I arrived to Ayvalik, Turkey from the Greek island of Lesvos on a small passenger ferry for €15. It actually had capacity for about 150 people but there were maybe only 10 of us on the boat. Alluding perhaps there aren’t many tourists in Turkey right now. (Since leaving Izmir, I haven’t seen a single one, and I’ve cycled about 800km since then.) It was a strange feeling leaving Greece, a place where I planned to cycle through in no more than a couple of weeks, and stayed for a year and a half. I feel a bit like I left another life behind me.
I didn’t know what to expect upon arriving in Turkey. My plan up until this point consisted of “wing it”. Basically, all the things I arrived to Athens with, I shoved back in my bags, and there I was back in cycling-mode, in Turkey, continuing a trip which I imagined would have happened over a year ago.
The border guards took little interest in anything. I awkwardly walked through the passenger gate with my bicycle, squeezing through the metal detector, looking a bit strange to the regular boat-goers. One guard pointed to the red bottle of petrol attached to my bicycle, “What is that? Water?”
“Yes,” I nodded.
That was the end of the bag checks. I could have smuggled two or three small children and a few kilos of cocaine into Turkey.
It was already about 7pm when I arrived, so actually I missed the day, and already was looking for somewhere to camp. I found the surroundings surprisingly modern and “western.” It probably wouldn’t have been so if I’d bothered to google anything about Turkey beyond “is Turkey safe?” Which of course yields millions of results saying that it’s not.
The roads were very smooth and well surfaced, the traffic mild, the cars quite fancy (probably more so than in Greece I’d say), and the drivers weren’t any worse either. Hardly any women were wearing a hijab, maybe 30%. Some people are smiling, waving or saying hello. It feels like I’m still in Europe. An Islamic version of Greece. But there are Turkish flags everywhere. They like their flags.
It was sunset and still hot and humid. I found a place up a hill not far from the road, up a dusty track and into a small, rocky, wooded area. Two teenagers were hanging around in the trees smoking a joint or something but left on their scooter when I arrived. There was already a spot that had been used by others further up, with a small ring of stones for a fire. I wasn’t going to make a fire, but the mosquitoes forced me otherwise. I prepared camp to the sounds of Muslim prayer echoing across the hills from the mosques and out to sea. First one village, then another, then another, like a wave of wailing ghosts passing over. It was quite enchanting, reminding me of little villages in Morocco, of foreign lands and ancient cultures, and sadly the connotation of war—that I put down to sensationalist Hollywood movies. Shortly afterwards, in the distance I could hear women ululating (I had to google that), probably at a wedding because after I could hear some guns going off.
First night camping in Turkey. Awkward pose but I'm too "old" to give a shit now. It's funny that we do these things like push timers on cameras and then run away and try and look natural. The first night camping was a success and even got away with making a small fire to keep the mosquitoes away. Seems there are many places to wild camp here despite what they say. Turkey is super nice, the food and people are lovely. Everyone I've met so far has been so kind and helpful. Don't believe the scare stories. #cycletouring #worldbybike #bikeramble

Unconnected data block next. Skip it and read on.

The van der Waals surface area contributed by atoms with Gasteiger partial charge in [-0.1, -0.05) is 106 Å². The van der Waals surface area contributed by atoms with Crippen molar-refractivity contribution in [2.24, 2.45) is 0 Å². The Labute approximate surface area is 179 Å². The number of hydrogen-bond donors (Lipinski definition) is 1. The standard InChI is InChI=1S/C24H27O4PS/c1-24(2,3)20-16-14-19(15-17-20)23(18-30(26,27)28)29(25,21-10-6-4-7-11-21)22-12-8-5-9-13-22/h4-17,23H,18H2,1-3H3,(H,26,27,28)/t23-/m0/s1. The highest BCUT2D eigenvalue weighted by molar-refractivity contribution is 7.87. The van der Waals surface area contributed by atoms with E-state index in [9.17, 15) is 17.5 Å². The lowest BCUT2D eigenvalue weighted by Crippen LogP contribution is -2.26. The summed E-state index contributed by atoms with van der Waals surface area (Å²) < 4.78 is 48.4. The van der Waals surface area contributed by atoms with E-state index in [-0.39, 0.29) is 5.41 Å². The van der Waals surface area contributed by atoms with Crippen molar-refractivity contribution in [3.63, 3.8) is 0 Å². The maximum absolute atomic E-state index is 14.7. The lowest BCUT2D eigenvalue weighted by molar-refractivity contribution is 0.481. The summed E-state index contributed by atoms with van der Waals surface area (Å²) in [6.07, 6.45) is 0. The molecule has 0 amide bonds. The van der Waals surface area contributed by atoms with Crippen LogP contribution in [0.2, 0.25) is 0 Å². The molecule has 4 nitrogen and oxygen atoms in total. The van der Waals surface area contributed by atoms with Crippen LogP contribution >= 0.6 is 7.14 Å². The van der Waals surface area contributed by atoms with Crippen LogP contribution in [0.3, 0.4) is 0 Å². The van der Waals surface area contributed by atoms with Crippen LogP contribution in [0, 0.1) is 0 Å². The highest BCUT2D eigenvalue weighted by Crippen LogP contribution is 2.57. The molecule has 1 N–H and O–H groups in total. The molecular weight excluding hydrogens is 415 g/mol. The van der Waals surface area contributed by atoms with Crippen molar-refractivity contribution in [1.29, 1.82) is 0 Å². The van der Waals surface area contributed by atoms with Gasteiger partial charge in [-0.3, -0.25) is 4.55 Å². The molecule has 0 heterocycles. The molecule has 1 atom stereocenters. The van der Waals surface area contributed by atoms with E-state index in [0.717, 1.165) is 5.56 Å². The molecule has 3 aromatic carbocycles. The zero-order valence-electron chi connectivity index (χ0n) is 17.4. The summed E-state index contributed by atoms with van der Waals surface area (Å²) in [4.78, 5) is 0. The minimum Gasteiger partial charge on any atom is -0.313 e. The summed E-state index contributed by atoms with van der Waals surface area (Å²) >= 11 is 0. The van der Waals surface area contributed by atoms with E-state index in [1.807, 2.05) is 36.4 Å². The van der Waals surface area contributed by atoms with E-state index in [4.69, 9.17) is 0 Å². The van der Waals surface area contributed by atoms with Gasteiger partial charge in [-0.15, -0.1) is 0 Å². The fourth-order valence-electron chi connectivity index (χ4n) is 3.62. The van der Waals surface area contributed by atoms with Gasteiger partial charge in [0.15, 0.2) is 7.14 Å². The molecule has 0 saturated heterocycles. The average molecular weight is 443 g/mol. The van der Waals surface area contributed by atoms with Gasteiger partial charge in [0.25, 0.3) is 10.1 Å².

I woke up at 6:30am. It seems the shift since I left Athens makes for a noticeably earlier sunrise. I was already cycling by 7:30, and covered 50km by midday. Not bad for the first day on the bicycle. I didn’t have any Turkish money, and after the cash machine refused me, at the next town I managed to exchange some. It took me an hour to find because the place that everyone kept referring me to was actually a gold pawn shop that doubled up as an exchange. I found it when a kind woman literally walked me there and sorted everything out for me. Later in the day I discovered just how cheap everything is compared to Greece, when a bar of chocolate, a loaf of bread and 2 bottles of water from a random shop didn’t even cost a Euro.
It’s going to be a hot trip across Turkey, since it feels already too hot to cycle and the whole country is just up-and-down hilly mountains. The heat was so much that I rested under an olive tree for an hour or two. Olive trees are crap at providing shade, and I got really sunburnt. The weather forecasts are crap too, because nearly every day since I’ve arrived it’s been wrong. Probably owing to the mountains and the lack of weather stations. If you’re cycling in Turkey just be prepared for anything and watch the sky.
I spent my last days at the Mediterranean in Izmir, probably the most liberal city in Turkey. it’s interesting to think how many different countries and cultures share this sea. Already I’ve been at it’s coast in 11 different countries now (just 10 more to go!). I was warmly welcomed by Mehmet in this city, a warm and generous Turkish guy, and was given my first taste of the unbelievable Turkish hospitality. With Mehmet, I basically impromptu planned my entire trip across Turkey, because well, his advice was better than no advice at all and so I took it. And that was that.
That’s all for now,